The Truman Show stars Jim Carrey, Laura Linney, and Ed Harris, and tells the story of a man who lives a rather ordinary life, but wants to become more. He soon finds out however, that his entire life is not what it seems to be and he sets out on a mission to discover the truth.
The Truman Show overflows with different ideas on how we view television, reality TV, celebrities, and life. The movie constantly shows viewers entranced by the television, watching Truman’s every move. Just two years after the films release, Survivor exploded across television hypnotizing viewers week after week. The first season finale was watched by an average 51 million viewers and Nielsen estimated that 125 million watched at least some portion of the finale. What is it about reality television that attracts so many viewers. The Truman Show was released a whole two years before Survivor, yet, they perfectly capture the power reality television has on its audience. What was the most enthralling was during the grand finale, everyone was glued to the TV. The bar was silent, all eyes on screen, the parking attendants were ignoring customers, and no one wanted to leave. The movie was so ahead of its time.
Going along with Survivor, at the end of the first season, all the contestants were instant celebrities. Viewers, “fell in love” with the different contestants on the show and even started obsessing over them. The problem is, they only ever saw these people on television. They never met the real person, they only knew them through the screen. Much like viewers of the Truman Show, the viewers fall in love with a man they only see through a television. He becomes a celebrity, and people start obsessing. There’s a sequence where the director of the show talks about the different break-ins they’ve had where people have snuck on set to try and meet Truman and reveal the secret to him. At one point, Truman gets on a bus and as he passes a little girl, she turns to her mom and asks, “Mom, isn’t that Truman?” This idea that we surround our lives sometimes around the things we see on TV is just fascinating.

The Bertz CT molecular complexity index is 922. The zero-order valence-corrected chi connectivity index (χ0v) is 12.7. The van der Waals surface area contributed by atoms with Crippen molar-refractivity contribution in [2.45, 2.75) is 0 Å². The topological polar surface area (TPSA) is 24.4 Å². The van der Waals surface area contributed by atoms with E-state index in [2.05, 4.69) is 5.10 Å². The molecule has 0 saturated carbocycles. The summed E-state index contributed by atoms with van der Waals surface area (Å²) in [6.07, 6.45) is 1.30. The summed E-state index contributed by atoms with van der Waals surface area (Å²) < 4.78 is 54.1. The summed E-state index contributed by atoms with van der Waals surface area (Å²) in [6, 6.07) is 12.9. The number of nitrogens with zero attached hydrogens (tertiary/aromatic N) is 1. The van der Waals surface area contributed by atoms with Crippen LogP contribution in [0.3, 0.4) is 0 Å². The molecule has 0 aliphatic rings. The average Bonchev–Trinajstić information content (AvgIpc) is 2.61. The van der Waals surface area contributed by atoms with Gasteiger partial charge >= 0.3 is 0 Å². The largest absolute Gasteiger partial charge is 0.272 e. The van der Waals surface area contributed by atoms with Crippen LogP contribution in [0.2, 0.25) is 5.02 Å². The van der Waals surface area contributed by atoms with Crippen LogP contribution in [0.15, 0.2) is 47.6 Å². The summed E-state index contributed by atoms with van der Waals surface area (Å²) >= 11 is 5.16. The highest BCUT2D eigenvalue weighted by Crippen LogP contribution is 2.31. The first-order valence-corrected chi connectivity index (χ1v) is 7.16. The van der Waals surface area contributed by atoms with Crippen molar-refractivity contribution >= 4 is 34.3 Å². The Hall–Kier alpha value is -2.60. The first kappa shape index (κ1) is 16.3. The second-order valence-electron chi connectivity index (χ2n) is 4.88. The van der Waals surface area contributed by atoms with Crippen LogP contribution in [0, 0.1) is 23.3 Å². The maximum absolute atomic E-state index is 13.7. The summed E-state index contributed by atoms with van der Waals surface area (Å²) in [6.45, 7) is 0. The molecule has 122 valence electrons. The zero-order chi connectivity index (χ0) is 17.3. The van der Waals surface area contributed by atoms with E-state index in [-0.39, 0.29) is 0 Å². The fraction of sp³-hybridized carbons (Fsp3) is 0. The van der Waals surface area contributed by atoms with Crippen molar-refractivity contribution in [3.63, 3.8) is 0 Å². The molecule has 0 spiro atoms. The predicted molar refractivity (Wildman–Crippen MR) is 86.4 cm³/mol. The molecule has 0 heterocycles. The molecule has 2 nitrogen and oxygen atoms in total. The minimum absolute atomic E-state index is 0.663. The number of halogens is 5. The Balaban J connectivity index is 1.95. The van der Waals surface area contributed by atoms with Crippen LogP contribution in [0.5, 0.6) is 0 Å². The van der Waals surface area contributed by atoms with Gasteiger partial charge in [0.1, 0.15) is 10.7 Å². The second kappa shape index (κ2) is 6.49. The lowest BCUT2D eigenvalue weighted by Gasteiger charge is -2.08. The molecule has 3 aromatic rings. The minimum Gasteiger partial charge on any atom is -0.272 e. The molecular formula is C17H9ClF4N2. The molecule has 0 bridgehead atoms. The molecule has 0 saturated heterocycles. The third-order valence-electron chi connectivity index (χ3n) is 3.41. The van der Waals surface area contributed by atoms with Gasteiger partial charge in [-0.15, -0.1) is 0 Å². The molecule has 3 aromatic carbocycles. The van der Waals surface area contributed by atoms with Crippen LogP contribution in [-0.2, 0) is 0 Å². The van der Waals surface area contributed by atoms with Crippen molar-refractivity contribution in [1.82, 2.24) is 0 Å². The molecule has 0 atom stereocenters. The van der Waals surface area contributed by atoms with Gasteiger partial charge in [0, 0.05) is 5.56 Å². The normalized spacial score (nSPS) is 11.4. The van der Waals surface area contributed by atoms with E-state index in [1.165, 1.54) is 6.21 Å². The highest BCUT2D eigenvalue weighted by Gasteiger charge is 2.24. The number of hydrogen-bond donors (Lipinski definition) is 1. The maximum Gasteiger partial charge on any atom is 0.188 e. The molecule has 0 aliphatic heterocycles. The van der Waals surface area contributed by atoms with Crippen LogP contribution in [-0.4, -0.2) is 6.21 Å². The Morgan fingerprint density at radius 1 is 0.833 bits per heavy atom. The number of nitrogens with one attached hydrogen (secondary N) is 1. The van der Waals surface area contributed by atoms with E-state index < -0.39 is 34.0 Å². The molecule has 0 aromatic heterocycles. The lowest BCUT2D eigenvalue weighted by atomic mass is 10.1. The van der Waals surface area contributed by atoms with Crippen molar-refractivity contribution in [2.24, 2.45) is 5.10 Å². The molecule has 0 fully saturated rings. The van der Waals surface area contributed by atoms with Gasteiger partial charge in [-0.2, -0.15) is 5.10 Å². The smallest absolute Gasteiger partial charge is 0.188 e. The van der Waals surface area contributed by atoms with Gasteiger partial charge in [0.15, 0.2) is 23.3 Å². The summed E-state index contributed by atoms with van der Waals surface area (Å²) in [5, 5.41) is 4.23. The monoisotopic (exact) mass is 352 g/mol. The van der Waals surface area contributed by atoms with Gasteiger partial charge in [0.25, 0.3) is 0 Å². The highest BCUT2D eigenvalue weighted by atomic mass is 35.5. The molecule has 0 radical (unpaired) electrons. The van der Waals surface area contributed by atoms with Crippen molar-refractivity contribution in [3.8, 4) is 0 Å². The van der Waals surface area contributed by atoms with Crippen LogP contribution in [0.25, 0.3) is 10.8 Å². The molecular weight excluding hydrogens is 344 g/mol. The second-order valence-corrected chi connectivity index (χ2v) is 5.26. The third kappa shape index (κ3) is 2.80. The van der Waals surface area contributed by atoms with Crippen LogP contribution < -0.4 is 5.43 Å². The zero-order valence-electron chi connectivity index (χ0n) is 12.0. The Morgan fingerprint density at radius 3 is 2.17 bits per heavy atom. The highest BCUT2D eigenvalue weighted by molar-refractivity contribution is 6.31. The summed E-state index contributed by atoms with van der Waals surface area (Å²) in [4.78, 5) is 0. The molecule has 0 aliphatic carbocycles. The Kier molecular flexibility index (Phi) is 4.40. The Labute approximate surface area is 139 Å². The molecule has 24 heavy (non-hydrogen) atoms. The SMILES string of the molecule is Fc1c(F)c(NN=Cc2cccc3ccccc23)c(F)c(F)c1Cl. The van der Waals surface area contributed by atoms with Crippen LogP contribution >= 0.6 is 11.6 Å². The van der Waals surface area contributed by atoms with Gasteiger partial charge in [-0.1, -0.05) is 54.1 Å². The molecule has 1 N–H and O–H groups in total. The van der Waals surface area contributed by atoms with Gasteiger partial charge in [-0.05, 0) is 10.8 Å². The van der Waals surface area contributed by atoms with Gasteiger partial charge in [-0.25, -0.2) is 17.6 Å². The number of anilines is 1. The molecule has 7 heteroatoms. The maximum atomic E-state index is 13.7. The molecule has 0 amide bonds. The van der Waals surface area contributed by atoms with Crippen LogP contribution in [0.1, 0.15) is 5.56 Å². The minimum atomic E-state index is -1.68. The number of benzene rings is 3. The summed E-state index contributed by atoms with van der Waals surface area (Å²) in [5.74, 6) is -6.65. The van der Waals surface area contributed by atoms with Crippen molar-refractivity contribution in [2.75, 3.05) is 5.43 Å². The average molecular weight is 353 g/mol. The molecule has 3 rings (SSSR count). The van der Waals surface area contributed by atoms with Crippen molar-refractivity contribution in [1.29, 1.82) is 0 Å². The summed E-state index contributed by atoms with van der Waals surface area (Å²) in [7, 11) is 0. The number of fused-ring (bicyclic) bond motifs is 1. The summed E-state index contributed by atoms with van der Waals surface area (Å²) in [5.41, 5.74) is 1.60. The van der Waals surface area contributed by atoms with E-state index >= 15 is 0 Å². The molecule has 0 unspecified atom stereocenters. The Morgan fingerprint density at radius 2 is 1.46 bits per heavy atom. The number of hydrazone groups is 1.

The performances are absolutely magnificent. Jim Carey gives his best performance of his career outside of Eternal Sunshine of the Spotless Mind. He shows of his best acting chops and his entire performance is real. It never feels artificial. He is the perfect choice to play Truman. He has just the right amount of likability that it’s easy to see why the world falls in love with him. Ed Harris is also very good as Christof. His passion for this project is easily seen. He has a love for the world that he has created and he doesn’t want to lose it. He also has a very Godlike persona, and it really comes out in the last scene of the movie. Harris was no nominated for an Oscar for his part, and deservedly so. Carrey, on the other hand, was robbed of a nomination.
Burkhard Dallwitz’s score is beautiful and at times poignant. There are moments of liveliness and joy, then slower, and moving moments. Moments of longing and reaching. Dallwitz perfectly mixes classical music with his own music and it creates a mesmerizing score.
Peter Weir directs the movie with such passion and love. The movie often feels like a TV show. The movie is lit brighter and uses many television style angles. Weir understands this world perfectly and easily gets all the characters’ motives across. There are some great shots throughout the movie that perfectly portray the feelings these characters are going through. Peter Weir was received an Oscar nomination for his direction and he absolutely deserved it. It’s a shame he hasn’t done much since.
Overall, The Truman Show is a wonderful movie, one of Jim Carrey’s best movies, that’s filled with many different ideas of all kind. It’s a movie that all can enjoy and if you haven’t seen it, I highly, highly recommend you watch it.